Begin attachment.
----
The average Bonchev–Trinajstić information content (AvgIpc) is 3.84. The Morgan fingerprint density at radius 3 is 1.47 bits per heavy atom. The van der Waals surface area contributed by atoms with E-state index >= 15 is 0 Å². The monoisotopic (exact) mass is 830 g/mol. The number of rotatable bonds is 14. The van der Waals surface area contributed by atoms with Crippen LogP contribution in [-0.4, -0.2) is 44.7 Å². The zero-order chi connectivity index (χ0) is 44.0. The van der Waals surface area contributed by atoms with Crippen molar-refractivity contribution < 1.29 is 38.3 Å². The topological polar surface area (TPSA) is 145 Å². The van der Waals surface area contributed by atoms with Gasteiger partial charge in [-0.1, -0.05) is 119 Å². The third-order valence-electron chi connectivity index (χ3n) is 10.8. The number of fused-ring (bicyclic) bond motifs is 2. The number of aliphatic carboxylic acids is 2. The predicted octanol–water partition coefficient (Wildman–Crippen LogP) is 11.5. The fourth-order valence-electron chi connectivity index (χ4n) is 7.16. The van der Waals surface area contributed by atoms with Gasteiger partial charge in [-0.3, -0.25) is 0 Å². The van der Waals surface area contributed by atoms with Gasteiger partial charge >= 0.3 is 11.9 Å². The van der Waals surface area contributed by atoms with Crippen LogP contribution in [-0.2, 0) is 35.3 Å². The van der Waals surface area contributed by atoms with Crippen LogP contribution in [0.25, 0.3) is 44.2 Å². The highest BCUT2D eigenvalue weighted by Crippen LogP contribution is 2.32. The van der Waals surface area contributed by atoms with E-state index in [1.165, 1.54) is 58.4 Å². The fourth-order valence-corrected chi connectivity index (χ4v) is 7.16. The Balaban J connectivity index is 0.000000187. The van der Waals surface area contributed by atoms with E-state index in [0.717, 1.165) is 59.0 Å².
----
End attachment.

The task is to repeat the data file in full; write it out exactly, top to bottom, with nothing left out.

The average Bonchev–Trinajstić information content (AvgIpc) is 3.84. The Morgan fingerprint density at radius 3 is 1.47 bits per heavy atom. The van der Waals surface area contributed by atoms with E-state index >= 15 is 0 Å². The monoisotopic (exact) mass is 830 g/mol. The number of rotatable bonds is 14. The van der Waals surface area contributed by atoms with Crippen LogP contribution in [-0.4, -0.2) is 44.7 Å². The zero-order chi connectivity index (χ0) is 44.0. The van der Waals surface area contributed by atoms with Crippen molar-refractivity contribution < 1.29 is 38.3 Å². The topological polar surface area (TPSA) is 145 Å². The van der Waals surface area contributed by atoms with Gasteiger partial charge in [-0.1, -0.05) is 119 Å². The third-order valence-electron chi connectivity index (χ3n) is 10.8. The number of fused-ring (bicyclic) bond motifs is 2. The number of aliphatic carboxylic acids is 2. The predicted octanol–water partition coefficient (Wildman–Crippen LogP) is 11.5. The fourth-order valence-electron chi connectivity index (χ4n) is 7.16. The van der Waals surface area contributed by atoms with Gasteiger partial charge in [-0.3, -0.25) is 0 Å². The van der Waals surface area contributed by atoms with Gasteiger partial charge >= 0.3 is 11.9 Å². The van der Waals surface area contributed by atoms with Crippen LogP contribution in [-0.2, 0) is 35.3 Å². The van der Waals surface area contributed by atoms with Crippen LogP contribution in [0.25, 0.3) is 44.2 Å². The highest BCUT2D eigenvalue weighted by Crippen LogP contribution is 2.32. The van der Waals surface area contributed by atoms with E-state index in [1.165, 1.54) is 58.4 Å². The fourth-order valence-corrected chi connectivity index (χ4v) is 7.16. The Balaban J connectivity index is 0.000000187. The van der Waals surface area contributed by atoms with E-state index in [0.717, 1.165) is 59.0 Å².